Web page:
What did others make of Michael's obsession with slavery and how that played out throughout the narrative?


message 15: by Ami (last edited Jun 28, 2017 02:19PM) (new) - rated it 2 stars

Ami | 339 comments Marc wrote: "Ami, I also would have eagerly read a whole book about John!

You summed up better than I ever could the two approaches taken with John and Michael. It's not so much that I wanted them to be treate..."


No, I didn't understand that way either, that you were implying..."wanting them to be treated equally." I think the severity of the diseases remains constant with both characters, it's just that I was better able to grasp the sickness for John.

I felt the outside approach for Michael may have been a little too heavy handed... "Lost" may have been a poor word choice on my part. It's like he's too oblique for me to get a sense of his character.
I get this...Totally. "Lost," perfunctory, abstract...What have you. Michael was all over the map, making his story difficult to absorb. I personally thought the cabin antics were unrealistic, but it wouldn't surprise me if it happens.

... the first is told so briefly and emotionally (and seemed to resonate with me so strongly) that the move to a longer, more removed approach for the second felt like a letdown.
Well, said. It was quite a leap jumping from John to Michael.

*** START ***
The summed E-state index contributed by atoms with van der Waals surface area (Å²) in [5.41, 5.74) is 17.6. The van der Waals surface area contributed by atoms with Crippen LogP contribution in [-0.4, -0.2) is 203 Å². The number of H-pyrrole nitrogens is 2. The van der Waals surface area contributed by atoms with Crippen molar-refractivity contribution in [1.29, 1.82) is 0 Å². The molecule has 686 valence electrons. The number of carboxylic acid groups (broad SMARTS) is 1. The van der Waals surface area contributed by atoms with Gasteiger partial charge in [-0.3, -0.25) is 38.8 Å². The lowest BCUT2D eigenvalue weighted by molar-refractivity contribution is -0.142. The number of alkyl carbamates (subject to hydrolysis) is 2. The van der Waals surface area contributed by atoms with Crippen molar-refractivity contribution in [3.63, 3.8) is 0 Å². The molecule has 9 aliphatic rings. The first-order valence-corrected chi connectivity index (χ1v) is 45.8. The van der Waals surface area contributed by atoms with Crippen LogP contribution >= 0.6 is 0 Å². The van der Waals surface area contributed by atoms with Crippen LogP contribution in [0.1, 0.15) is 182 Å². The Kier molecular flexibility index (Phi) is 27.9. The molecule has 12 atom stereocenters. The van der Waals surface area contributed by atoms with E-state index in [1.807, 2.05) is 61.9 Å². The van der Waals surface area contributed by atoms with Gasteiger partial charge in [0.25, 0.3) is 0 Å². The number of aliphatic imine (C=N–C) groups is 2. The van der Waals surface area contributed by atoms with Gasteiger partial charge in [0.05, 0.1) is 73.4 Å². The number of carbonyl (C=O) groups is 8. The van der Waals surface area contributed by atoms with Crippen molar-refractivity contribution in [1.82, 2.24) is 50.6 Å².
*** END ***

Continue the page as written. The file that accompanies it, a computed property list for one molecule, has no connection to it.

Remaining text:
What did others make of Michael's obsession with slavery and how that played out throughout the narrative?
I found it to be a symptom of his psychological disorder, his knowledge of the subject matter and the tirade of his delivery, all feeding into his compulsive behavior. His taste in music, the women in his life, and the interest in white privilege/slavery, were all used as a vice by Michael to self-soothe and quiet the hurricane that is his mind.

I'm really not trying to be deep here, at all, but could his obsession with slavery also serve as a parallel to him being a slave to his disease...I don't know?


message 16: by Marc (new) - rated it 3 stars

Marc (monkeelino) | 2639 comments Mod
Ami wrote:
but could his obsession with slavery also serve as a parallel to him being a slave to his disease...I don't know?
Fear not being deep! :D
Seems like an astute observation to me. I'm sure depression feels like a form of enslavement to many people.

Margaret's friend Suzanne makes a comment about slavery being a source of identification for Michael:
"Some people take pills. Some people go to church. I drink. Everybody's got something. I've known Michael a long time now. He's a tense guy. Doesn't have a lot of outlets. He suffers. What I'm saying is, it's identification, all that reading he does. It's what we tell the school groups when they read novels--see yourself in some else's shoes. Right? There's nothing ambiguous about slavery. Plenty of misery there."


As a point of comparison, I keep trying to think of other recent reads I've read that have tackled depression. The only thing coming to mind is a nonfiction volume, Darkness Visible: A Memoir of Madness by Williams Styron. I recently reread it, but it was first recommended to me by a friend who described it as the closest writing he'd ever read that captured his experience of depression.


message 17: by Dan (new)